On the following trailing edge of the pulse that is being measured, the T1GGO/DONE bit will automatically be cleared and the Timer1 count will be halted. The TMR1 register will contain the pulse width time measurement in timer counts. No other gate events will be allowed to increment Timer1 until the T1GGO/DONE bit is once again set in software so the application can retrieve the value from the TMR1 register.

If the Single-Pulse Gate mode is disabled by clearing the T1GSPM bit in the T1GCON register, the T1GGO/DONE
bit should also be cleared.


Timer1 Gate Single-Pulse and Toggle Mode Together

Enabling the Toggle mode and the Single-Pulse mode simultaneously will permit both sections to work together. This allows a full cycle to be captured and then the Timer1 halted with the total period time of the waveform.


Timer1 Gate Event Interrupt

An interrupt can be generated by the Timer1 Gate structure. The interrupt is based on the T1GVAL bit in the T1GCON register. When the falling edge of T1GVAL occurs, the Timer1 Gate Interrupt Flag bit (TMR1GIF flag bit) in the Peripheral Interrupt Register 1 (PIR1) will be set. If the Timer1 Gate Interrupt Enable bit (TMR1GIE bit) in the Peripheral Interrupt Enable Register 1 (PIE1) is set, enabling the interrupt, then an interrupt will be recognized and a redirect to the interrupt service routine will occur.

PIR1 Register


The TMR1GIF flag bit can be polled without enabling the Timer1 Gate interrupt, as the TMR1GIF flag bit operates even when the Timer1 gate interrupt is not enabled.

Timer1 Interrupt

Timer1 can trigger an interrupt when it overflows from FFFFh to 0000h. When Timer1 rolls over, the Timer1 Interrupt Flag (TMR1IF) bit of the Peripheral Interrupt 1 Register (PIR1) is set. Timer1 overflow can be monitored by randomly checking the TMR1IF bit.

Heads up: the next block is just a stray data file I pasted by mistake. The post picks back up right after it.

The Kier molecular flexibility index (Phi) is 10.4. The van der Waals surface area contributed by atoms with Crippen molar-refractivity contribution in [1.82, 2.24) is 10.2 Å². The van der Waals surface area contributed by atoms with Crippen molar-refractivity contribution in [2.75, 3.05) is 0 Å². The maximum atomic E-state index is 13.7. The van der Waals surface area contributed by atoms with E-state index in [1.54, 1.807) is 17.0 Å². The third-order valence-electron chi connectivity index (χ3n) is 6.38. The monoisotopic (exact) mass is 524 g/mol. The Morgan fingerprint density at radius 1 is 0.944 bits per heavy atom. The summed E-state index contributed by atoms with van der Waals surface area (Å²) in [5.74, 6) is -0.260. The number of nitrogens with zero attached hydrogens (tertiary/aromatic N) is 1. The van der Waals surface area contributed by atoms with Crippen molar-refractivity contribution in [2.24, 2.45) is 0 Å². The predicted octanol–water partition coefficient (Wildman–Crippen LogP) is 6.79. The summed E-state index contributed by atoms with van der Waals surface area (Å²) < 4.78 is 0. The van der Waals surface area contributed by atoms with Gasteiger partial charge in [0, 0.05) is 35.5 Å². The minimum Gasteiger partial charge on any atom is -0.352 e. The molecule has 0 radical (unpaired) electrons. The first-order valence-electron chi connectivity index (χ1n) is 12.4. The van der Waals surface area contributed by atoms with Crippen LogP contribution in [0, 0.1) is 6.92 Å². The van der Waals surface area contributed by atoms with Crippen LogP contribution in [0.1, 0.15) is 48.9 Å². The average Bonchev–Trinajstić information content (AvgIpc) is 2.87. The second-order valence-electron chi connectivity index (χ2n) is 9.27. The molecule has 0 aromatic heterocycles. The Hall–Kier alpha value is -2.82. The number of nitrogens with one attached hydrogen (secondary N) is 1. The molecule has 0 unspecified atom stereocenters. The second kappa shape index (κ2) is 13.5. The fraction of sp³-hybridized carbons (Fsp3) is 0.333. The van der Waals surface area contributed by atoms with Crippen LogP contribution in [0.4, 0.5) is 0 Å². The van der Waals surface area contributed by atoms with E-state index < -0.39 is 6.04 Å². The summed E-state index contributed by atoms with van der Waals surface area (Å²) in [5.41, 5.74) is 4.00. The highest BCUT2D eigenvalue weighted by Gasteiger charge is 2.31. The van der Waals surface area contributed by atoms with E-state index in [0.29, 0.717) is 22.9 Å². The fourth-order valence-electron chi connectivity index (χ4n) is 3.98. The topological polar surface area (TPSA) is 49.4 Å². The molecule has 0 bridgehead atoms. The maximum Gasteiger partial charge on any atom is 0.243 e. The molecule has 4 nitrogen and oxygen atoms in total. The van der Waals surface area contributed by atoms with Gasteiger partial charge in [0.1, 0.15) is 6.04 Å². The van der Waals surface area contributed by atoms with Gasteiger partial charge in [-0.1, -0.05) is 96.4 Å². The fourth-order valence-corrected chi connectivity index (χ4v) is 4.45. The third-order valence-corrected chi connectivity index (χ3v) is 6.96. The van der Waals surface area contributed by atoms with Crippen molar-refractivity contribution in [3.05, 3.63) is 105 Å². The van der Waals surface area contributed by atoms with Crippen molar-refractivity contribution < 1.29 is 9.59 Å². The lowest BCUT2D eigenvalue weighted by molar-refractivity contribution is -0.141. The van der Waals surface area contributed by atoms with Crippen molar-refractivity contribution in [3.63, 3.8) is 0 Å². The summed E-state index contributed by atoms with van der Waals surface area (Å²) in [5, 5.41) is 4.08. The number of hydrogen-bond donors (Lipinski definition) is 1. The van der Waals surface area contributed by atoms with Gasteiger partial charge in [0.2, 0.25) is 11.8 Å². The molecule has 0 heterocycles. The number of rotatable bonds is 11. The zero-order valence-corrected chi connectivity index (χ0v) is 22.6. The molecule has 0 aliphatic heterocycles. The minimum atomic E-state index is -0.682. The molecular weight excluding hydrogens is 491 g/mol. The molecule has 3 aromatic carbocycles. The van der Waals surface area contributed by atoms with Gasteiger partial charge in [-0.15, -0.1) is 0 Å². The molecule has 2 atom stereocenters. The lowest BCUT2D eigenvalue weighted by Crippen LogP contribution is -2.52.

An automatic interrupt can be enabled to redirect operation to the Interrupt Service Routine (ISR) as soon as Timer1 overflows. To enable the automatic interrupt on rollover, you must set these bits:

  • TMR1ON bit of the T1CON register
  • TMR1IE bit of the PIE1 register
  • PEIE bit of the INTCON register
  • GIE bit of the INTCON register

Note: For more information on the interrupt structure for 8-Bit devices, refer to the Enhanced Mid-Range Interrrupts training module.

The interrupt is cleared by clearing the TMR1IF bit in the ISR.

Timer1 Operation During Sleep

Timer1 can only operate during Sleep when set up in Asynchronous mode. In this mode, an external crystal or clock source can be used to increment the counter. To set up the timer to wake the device:

  • Set the TMR1ON bit of the T1CON register
  • Set the TMR1IE bit of the PIE1 register
  • Set the PEIE bit of the INTCON register
  • Set the T1SYNC bit of the T1CON register
  • Configure the TMR1CS bits of the T1CON register
  • Configure the T1OSCEN bit of the T1CON register

The device will wake-up on a Timer1 overflow and execute the instructions following the SLEEP assembly command.

The wake up from Sleep can also drive the device to execute the Interrupt Service Routine instead of the instruction following the sleep command. To enable this, the Global Interrupt Enable (GIE) bit of the INTCON register needs to be set. The device will call the Interrupt Service Routine on wake-up. If the interrupt service routine contains a SLEEP instruction, the device will return to sleep mode. The service routine must also clear the TMR1IF prior to returning to Sleep.

© 2019 Microchip Technology, Inc.
Notice: ARM and Cortex are the registered trademarks of ARM Limited in the EU and other countries.
Information contained on this site regarding device applications and the like is provided only for your convenience and may be superseded by updates. It is your responsibility to ensure that your application meets with your specifications. MICROCHIP MAKES NO REPRESENTATIONS OR WARRANTIES OF ANY KIND WHETHER EXPRESS OR IMPLIED, WRITTEN OR ORAL, STATUTORY OR OTHERWISE, RELATED TO THE INFORMATION, INCLUDING BUT NOT LIMITED TO ITS CONDITION, QUALITY, PERFORMANCE, MERCHANTABILITY OR FITNESS FOR PURPOSE. Microchip disclaims all liability arising from this information and its use. Use of Microchip devices in life support and/or safety applications is entirely at the buyer's risk, and the buyer agrees to defend, indemnify and hold harmless Microchip from any and all damages, claims, suits, or expenses resulting from such use. No licenses are conveyed, implicitly or otherwise, under any Microchip intellectual property rights.